Aromatherapy - The use of plant materials and aromatic plant oils, including essential oils, and other aromatic compounds for the purpose of altering one's mood, cognitive, psychological or physical well-being.

Myofascial Release - Involves the therapist pressing the fascia tissue (connective tissue that covers the muscles) in a direcion that causes the therapist to feel either increased or decreased resistance, either direction may work, if one direction doesnt work the other direction is tried.
Trigger Point - A trigger point is an area of muscle tissue that is hypercontracted (a knot).  The therpist pushes on this point to relax the entire muscle.  Trigger point therapy is never done without additional massage work to finish the therapy.
Thai - Originating from India, Thai massage is heavily influenced by the Buddhist, through a meditative and concentrated state of mind.
Therapist use slow palm pressing techniques giving them the ability to work deep with heightened awareness.  Thumb and finger pressure is used for more detailed work while effleurage is used for working large areas.  Stretching, breathwork and acupressure are also used throughout Thai massage to bring the body into balance.
Tui-Na - A Traditional Chinese Medical Massage that is designed to identify specific sites of injury, musculoskeletal disorders, and recognizing acute and chronic conditions of the upper and lower body, and then treating with the appropriate protocol, using a combination of hand techniques, and acu-points with the channel pathways/indications.  ​Typical sessions focus on 1 or 2 specific body issues for the full 60 or 90 minute session.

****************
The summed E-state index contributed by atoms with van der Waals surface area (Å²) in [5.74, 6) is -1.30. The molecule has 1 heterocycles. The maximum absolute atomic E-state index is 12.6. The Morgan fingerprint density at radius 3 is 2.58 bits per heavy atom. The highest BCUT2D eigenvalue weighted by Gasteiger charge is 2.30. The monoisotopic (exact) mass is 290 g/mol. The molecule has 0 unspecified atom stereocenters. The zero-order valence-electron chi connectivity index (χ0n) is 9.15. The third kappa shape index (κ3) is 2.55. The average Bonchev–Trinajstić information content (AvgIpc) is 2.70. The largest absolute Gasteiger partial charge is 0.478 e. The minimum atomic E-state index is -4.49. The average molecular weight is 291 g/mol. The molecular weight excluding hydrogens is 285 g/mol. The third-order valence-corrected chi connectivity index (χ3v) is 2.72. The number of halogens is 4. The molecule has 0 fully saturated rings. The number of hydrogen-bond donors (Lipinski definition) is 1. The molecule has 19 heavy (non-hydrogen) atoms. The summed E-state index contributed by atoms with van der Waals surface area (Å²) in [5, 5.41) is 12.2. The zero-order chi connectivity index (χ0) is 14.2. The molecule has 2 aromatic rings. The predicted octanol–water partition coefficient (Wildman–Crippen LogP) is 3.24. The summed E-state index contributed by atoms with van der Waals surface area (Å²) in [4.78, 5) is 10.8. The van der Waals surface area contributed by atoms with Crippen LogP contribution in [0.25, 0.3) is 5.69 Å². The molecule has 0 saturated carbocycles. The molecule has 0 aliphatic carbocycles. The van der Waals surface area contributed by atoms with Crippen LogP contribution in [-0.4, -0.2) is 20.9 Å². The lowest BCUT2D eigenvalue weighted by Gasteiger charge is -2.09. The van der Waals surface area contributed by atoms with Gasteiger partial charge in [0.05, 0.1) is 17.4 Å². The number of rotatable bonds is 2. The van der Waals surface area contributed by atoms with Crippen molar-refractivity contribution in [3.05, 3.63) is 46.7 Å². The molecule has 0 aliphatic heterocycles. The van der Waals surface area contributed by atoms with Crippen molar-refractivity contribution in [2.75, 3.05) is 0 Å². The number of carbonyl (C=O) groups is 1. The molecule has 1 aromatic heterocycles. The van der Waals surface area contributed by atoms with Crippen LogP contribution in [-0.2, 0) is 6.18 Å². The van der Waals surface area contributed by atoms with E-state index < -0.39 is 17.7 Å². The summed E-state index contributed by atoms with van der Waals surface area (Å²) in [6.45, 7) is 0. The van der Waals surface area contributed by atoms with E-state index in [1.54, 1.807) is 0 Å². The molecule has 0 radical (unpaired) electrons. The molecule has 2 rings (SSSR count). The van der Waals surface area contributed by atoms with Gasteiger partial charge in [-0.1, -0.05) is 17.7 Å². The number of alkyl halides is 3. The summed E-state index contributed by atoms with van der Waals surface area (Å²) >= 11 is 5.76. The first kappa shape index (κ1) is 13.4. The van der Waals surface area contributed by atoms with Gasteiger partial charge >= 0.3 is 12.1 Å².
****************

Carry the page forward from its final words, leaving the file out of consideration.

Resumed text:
Shiatsu - A manual therapy from Japan that stimulates the body's ability to heal itself.  Shiatsu is a therapuetic treatment that involves a systematic application of pressure, using fingers and thumbs primarily, at different points on the soft tissues of the body in order to assess and assist in recovery of a variety of conditions.  Shiatsu treatments can help to regulate the body's autonomic nervous system, which can improve organ function and reduce muscle tension.
Lymph Massage - Lymphatic drainage is used to decrease edema (tissue fluid) and has the side effect of improving the immune system.
The therapist using a very light touch glides along the path of the lymphatic vessels to return tissue fluid to the heart.  Excess tissue fluid accumulates with various conditions, such as congestive heart failure.
Stone Massage - Stones are placed on the body at critical energetic points and are either left there or used to massage the body.  Stone Massage can be performed with hot or cold stones.

Cupping - Glass or plastic cups are used where a vacuum is created as they are anchored to the skin.  The skin is pulled upward on the inside of the cup.  Drawing up the skin is believed to open up the skin’s pores, which helps to stimulate the flow of blood, balances and realigns the flow of qi, breaks up obstructions, and creates an avenue for toxins to be drawn out of the body.